It happened that I just wrote a short post in my blog which says “I suppose it is our nature to be kind to others. However, to someone (probably minority), it could be a life time lesson to learn how to be kind to themselves.” So for answer your question, I actually never found difficult to be kind to others, but only in very recent years in my life, I found I did not treat myself with the same kindness I treated others. However, I suppose I am looking this subject from a different perspective. Essentially, I agree with what you promote in your blog- practice kindness to others.

    I really like the way you interpret np’s aphorism. I have not thought like that, but yes, you revealed a very important aspect of it.

  5. I can very much see personal relationships being more important than money, though you do need enough to meet your basic needs. Unfortunately, some people’s ‘needs’ are much greater than others. Low expectations can also increase happiness!

    • Janene,
      You always say something that makes me smile. In this age of entitlement and information overload we are bombarded with messages urging us to have high expectations so lowering our expectations would amount to exercising some common sense.

  6. These are really good points!
    I believe in the power of positive thinking. Someone recently wrote in a blog that we should all work on having ways of coping with the bad stuff that happens by preparing an arsenal. I am working on mine. I tend to move on pretty quickly anyway….who has time to dwell on the downers in life.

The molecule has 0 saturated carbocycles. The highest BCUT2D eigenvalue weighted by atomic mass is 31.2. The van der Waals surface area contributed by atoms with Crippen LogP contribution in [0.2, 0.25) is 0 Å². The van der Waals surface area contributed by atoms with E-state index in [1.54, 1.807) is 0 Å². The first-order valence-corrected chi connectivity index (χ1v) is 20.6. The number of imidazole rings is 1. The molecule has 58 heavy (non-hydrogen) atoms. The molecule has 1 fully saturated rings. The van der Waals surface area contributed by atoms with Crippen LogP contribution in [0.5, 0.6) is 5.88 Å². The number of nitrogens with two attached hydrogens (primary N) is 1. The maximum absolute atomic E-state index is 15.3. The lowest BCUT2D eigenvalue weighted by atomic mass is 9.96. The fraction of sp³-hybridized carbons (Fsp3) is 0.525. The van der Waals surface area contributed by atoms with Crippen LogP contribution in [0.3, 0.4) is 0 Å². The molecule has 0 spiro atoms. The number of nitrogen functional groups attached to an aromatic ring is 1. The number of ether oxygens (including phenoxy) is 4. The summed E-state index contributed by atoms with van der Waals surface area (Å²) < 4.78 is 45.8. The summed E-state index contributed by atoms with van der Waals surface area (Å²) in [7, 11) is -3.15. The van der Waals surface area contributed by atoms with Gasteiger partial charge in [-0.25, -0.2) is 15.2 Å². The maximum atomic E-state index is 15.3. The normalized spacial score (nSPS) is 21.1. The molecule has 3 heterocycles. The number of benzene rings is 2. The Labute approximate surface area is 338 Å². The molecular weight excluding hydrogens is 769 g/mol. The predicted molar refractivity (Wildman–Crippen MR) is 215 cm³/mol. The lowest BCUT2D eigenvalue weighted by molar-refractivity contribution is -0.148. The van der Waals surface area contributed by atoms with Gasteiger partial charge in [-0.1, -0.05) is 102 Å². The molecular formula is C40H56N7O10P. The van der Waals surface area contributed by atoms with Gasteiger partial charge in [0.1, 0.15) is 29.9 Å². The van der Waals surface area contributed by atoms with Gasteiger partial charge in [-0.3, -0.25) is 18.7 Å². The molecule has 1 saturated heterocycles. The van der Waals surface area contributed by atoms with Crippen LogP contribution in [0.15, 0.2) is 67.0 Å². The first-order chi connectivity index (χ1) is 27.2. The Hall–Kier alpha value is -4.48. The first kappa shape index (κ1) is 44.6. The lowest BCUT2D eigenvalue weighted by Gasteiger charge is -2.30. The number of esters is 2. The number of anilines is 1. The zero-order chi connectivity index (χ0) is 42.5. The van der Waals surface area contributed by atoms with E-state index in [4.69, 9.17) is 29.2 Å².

Great post!

    • Some personality types find it easy to generate positive thoughts and are naturally inclined to do so. For others it’s a skill that must be cultivated.

      P.S. Thanks for the compliment on the header.

  7. It’s probably different for you timethief since you live somewhere on an island and know folks for a long time/have some close friends.

    For some of us, after moving to different cities/areas of the world, plus getting older, it gets more complicated to make face to face friends easily, sustain such friendships for a long time and feel social in a manner that one is not always showing only 1 facet of oneself.

    I guess I view kindness as the very best I already get from face to face friends (I have a few, not a huge group but people who have known me for over 25 yrs.) plus at a 2nd level of kindness from ‘newer’ friends who know me only from a shared interest/limited set of shared interests/values but not much more. But the latter is ok too, since some of that might evolve into something deeper.

    Kindness gets increasingly valued especially when it is expressed in a manner that goes beyond just facebook, twitter or email these days.

    • My family moved many times and I had lots of experience with severed relationships due to moving when I was young. I have a few close friends but in these last 8 years I have lost 3 friends unexpectedly. I have also lost my parents.

      Getting older has also been a barrier to me making new friends because I don’t get out as much when I did when I was younger. However, when I look deep within I haven’t been lonely and haven’t been inclined to pursue new friendships when I could have. That’s what I intend to change. I intend to be more open to small talk and to making new friends that I have been in the past.